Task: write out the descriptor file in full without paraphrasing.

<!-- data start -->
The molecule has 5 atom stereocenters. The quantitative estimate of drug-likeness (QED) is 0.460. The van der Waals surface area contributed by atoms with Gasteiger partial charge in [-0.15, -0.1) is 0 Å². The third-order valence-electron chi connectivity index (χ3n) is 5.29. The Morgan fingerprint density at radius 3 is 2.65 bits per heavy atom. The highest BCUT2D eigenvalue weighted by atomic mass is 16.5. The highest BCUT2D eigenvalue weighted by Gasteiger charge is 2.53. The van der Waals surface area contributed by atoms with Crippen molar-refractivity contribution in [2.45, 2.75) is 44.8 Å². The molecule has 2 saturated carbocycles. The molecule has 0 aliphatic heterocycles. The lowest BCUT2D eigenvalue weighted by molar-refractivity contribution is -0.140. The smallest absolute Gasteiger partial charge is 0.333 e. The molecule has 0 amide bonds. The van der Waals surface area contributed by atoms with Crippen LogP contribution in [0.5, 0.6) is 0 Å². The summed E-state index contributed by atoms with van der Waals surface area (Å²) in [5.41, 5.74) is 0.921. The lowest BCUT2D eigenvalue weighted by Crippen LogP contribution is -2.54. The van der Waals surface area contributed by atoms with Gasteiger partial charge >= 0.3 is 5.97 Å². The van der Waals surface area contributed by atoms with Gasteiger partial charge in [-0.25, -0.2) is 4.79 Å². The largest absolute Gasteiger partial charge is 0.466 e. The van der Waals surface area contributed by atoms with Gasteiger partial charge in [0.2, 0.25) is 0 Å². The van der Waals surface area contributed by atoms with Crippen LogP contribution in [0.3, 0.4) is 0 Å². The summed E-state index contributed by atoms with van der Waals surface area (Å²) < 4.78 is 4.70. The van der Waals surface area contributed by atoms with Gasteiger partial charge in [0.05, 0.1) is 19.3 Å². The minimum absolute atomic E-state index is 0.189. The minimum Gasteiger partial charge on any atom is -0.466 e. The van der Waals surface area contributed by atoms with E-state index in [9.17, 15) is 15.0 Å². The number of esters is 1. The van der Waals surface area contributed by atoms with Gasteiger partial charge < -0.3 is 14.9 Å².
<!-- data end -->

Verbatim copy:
The molecule has 5 atom stereocenters. The quantitative estimate of drug-likeness (QED) is 0.460. The van der Waals surface area contributed by atoms with Gasteiger partial charge in [-0.15, -0.1) is 0 Å². The third-order valence-electron chi connectivity index (χ3n) is 5.29. The Morgan fingerprint density at radius 3 is 2.65 bits per heavy atom. The highest BCUT2D eigenvalue weighted by atomic mass is 16.5. The highest BCUT2D eigenvalue weighted by Gasteiger charge is 2.53. The van der Waals surface area contributed by atoms with Crippen molar-refractivity contribution in [2.45, 2.75) is 44.8 Å². The molecule has 2 saturated carbocycles. The molecule has 0 aliphatic heterocycles. The lowest BCUT2D eigenvalue weighted by molar-refractivity contribution is -0.140. The smallest absolute Gasteiger partial charge is 0.333 e. The molecule has 0 amide bonds. The van der Waals surface area contributed by atoms with Crippen LogP contribution in [0.5, 0.6) is 0 Å². The summed E-state index contributed by atoms with van der Waals surface area (Å²) in [5.41, 5.74) is 0.921. The lowest BCUT2D eigenvalue weighted by Crippen LogP contribution is -2.54. The van der Waals surface area contributed by atoms with Gasteiger partial charge >= 0.3 is 5.97 Å². The van der Waals surface area contributed by atoms with Gasteiger partial charge in [-0.25, -0.2) is 4.79 Å². The largest absolute Gasteiger partial charge is 0.466 e. The van der Waals surface area contributed by atoms with Gasteiger partial charge in [0.2, 0.25) is 0 Å². The van der Waals surface area contributed by atoms with Crippen LogP contribution in [0.3, 0.4) is 0 Å². The summed E-state index contributed by atoms with van der Waals surface area (Å²) < 4.78 is 4.70. The van der Waals surface area contributed by atoms with Gasteiger partial charge in [0.05, 0.1) is 19.3 Å². The minimum absolute atomic E-state index is 0.189. The minimum Gasteiger partial charge on any atom is -0.466 e. The van der Waals surface area contributed by atoms with E-state index in [9.17, 15) is 15.0 Å². The number of esters is 1. The van der Waals surface area contributed by atoms with Gasteiger partial charge < -0.3 is 14.9 Å².